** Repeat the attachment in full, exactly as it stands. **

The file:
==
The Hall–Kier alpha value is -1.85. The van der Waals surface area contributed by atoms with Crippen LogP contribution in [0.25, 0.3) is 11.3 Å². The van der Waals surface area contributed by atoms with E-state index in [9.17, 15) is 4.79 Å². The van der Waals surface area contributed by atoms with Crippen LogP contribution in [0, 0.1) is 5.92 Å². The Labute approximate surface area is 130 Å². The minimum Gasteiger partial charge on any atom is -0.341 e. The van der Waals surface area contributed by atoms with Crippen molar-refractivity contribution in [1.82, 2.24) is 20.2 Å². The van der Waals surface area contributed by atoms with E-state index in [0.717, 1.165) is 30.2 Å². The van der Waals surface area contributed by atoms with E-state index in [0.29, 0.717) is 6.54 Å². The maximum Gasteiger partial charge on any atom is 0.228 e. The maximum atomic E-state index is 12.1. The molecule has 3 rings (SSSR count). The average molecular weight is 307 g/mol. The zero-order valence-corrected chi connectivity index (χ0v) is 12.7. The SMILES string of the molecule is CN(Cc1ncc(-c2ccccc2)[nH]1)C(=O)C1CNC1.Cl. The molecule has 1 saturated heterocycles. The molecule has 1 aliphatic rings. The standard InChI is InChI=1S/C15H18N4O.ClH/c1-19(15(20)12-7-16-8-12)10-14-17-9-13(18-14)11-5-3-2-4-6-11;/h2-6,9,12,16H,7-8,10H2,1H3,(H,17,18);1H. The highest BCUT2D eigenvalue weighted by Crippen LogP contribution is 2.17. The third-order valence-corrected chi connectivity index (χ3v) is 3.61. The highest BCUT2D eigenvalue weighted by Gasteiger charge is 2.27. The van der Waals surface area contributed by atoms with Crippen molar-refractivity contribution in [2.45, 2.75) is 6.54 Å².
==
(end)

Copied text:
The Hall–Kier alpha value is -1.85. The van der Waals surface area contributed by atoms with Crippen LogP contribution in [0.25, 0.3) is 11.3 Å². The van der Waals surface area contributed by atoms with E-state index in [9.17, 15) is 4.79 Å². The van der Waals surface area contributed by atoms with Crippen LogP contribution in [0, 0.1) is 5.92 Å². The Labute approximate surface area is 130 Å². The minimum Gasteiger partial charge on any atom is -0.341 e. The van der Waals surface area contributed by atoms with Crippen molar-refractivity contribution in [1.82, 2.24) is 20.2 Å². The van der Waals surface area contributed by atoms with E-state index in [0.717, 1.165) is 30.2 Å². The van der Waals surface area contributed by atoms with E-state index in [0.29, 0.717) is 6.54 Å². The maximum Gasteiger partial charge on any atom is 0.228 e. The maximum atomic E-state index is 12.1. The molecule has 3 rings (SSSR count). The average molecular weight is 307 g/mol. The zero-order valence-corrected chi connectivity index (χ0v) is 12.7. The SMILES string of the molecule is CN(Cc1ncc(-c2ccccc2)[nH]1)C(=O)C1CNC1.Cl. The molecule has 1 saturated heterocycles. The molecule has 1 aliphatic rings. The standard InChI is InChI=1S/C15H18N4O.ClH/c1-19(15(20)12-7-16-8-12)10-14-17-9-13(18-14)11-5-3-2-4-6-11;/h2-6,9,12,16H,7-8,10H2,1H3,(H,17,18);1H. The highest BCUT2D eigenvalue weighted by Crippen LogP contribution is 2.17. The third-order valence-corrected chi connectivity index (χ3v) is 3.61. The highest BCUT2D eigenvalue weighted by Gasteiger charge is 2.27. The van der Waals surface area contributed by atoms with Crippen molar-refractivity contribution in [2.45, 2.75) is 6.54 Å².